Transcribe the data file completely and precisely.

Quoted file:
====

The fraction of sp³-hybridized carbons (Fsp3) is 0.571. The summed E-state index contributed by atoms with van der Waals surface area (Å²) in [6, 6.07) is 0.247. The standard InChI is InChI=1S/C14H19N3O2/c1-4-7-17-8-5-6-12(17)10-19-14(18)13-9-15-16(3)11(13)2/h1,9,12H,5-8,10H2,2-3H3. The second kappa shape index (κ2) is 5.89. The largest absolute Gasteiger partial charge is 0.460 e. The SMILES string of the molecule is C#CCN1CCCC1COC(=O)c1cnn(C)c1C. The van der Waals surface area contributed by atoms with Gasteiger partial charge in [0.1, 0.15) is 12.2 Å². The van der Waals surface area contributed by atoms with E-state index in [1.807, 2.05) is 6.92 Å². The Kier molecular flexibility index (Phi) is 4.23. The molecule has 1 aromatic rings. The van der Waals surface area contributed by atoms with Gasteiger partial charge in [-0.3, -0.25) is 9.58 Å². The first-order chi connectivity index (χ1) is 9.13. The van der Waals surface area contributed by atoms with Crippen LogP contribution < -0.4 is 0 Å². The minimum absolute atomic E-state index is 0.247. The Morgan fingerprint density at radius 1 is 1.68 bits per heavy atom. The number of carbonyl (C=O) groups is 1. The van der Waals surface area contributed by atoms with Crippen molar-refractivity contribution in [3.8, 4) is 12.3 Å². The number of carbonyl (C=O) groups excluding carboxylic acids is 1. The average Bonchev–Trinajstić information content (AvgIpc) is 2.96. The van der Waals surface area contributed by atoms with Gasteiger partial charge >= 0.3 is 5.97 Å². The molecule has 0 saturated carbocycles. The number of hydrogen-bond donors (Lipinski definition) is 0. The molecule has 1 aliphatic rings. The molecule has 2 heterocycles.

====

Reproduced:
The fraction of sp³-hybridized carbons (Fsp3) is 0.571. The summed E-state index contributed by atoms with van der Waals surface area (Å²) in [6, 6.07) is 0.247. The standard InChI is InChI=1S/C14H19N3O2/c1-4-7-17-8-5-6-12(17)10-19-14(18)13-9-15-16(3)11(13)2/h1,9,12H,5-8,10H2,2-3H3. The second kappa shape index (κ2) is 5.89. The largest absolute Gasteiger partial charge is 0.460 e. The SMILES string of the molecule is C#CCN1CCCC1COC(=O)c1cnn(C)c1C. The van der Waals surface area contributed by atoms with Gasteiger partial charge in [0.1, 0.15) is 12.2 Å². The van der Waals surface area contributed by atoms with E-state index in [1.807, 2.05) is 6.92 Å². The Kier molecular flexibility index (Phi) is 4.23. The molecule has 1 aromatic rings. The van der Waals surface area contributed by atoms with Gasteiger partial charge in [-0.3, -0.25) is 9.58 Å². The first-order chi connectivity index (χ1) is 9.13. The van der Waals surface area contributed by atoms with Crippen LogP contribution < -0.4 is 0 Å². The minimum absolute atomic E-state index is 0.247. The Morgan fingerprint density at radius 1 is 1.68 bits per heavy atom. The number of carbonyl (C=O) groups is 1. The van der Waals surface area contributed by atoms with Crippen molar-refractivity contribution in [3.8, 4) is 12.3 Å². The number of carbonyl (C=O) groups excluding carboxylic acids is 1. The average Bonchev–Trinajstić information content (AvgIpc) is 2.96. The van der Waals surface area contributed by atoms with Gasteiger partial charge >= 0.3 is 5.97 Å². The molecule has 0 saturated carbocycles. The number of hydrogen-bond donors (Lipinski definition) is 0. The molecule has 1 aliphatic rings. The molecule has 2 heterocycles.